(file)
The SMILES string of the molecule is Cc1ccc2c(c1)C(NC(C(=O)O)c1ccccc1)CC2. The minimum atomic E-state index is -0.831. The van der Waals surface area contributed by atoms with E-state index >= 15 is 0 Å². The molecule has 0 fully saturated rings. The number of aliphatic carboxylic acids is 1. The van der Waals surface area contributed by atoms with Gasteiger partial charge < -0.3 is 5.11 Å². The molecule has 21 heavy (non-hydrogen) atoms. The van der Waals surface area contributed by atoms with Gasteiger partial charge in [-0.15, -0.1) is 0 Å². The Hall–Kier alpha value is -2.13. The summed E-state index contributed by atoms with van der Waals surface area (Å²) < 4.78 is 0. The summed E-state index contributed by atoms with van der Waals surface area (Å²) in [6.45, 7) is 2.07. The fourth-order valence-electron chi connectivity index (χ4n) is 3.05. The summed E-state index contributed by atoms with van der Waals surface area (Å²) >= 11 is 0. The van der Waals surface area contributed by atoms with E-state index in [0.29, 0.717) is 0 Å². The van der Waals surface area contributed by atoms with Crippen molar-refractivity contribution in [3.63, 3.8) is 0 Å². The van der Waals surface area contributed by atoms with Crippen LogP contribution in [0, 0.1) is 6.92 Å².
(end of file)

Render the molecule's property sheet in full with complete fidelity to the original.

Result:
The SMILES string of the molecule is Cc1ccc2c(c1)C(NC(C(=O)O)c1ccccc1)CC2. The minimum atomic E-state index is -0.831. The van der Waals surface area contributed by atoms with E-state index >= 15 is 0 Å². The molecule has 0 fully saturated rings. The number of aliphatic carboxylic acids is 1. The van der Waals surface area contributed by atoms with Gasteiger partial charge < -0.3 is 5.11 Å². The molecule has 21 heavy (non-hydrogen) atoms. The van der Waals surface area contributed by atoms with Gasteiger partial charge in [-0.15, -0.1) is 0 Å². The Hall–Kier alpha value is -2.13. The summed E-state index contributed by atoms with van der Waals surface area (Å²) < 4.78 is 0. The summed E-state index contributed by atoms with van der Waals surface area (Å²) in [6.45, 7) is 2.07. The fourth-order valence-electron chi connectivity index (χ4n) is 3.05. The summed E-state index contributed by atoms with van der Waals surface area (Å²) >= 11 is 0. The van der Waals surface area contributed by atoms with E-state index in [0.29, 0.717) is 0 Å². The van der Waals surface area contributed by atoms with Crippen molar-refractivity contribution in [3.63, 3.8) is 0 Å². The van der Waals surface area contributed by atoms with Crippen LogP contribution in [0, 0.1) is 6.92 Å².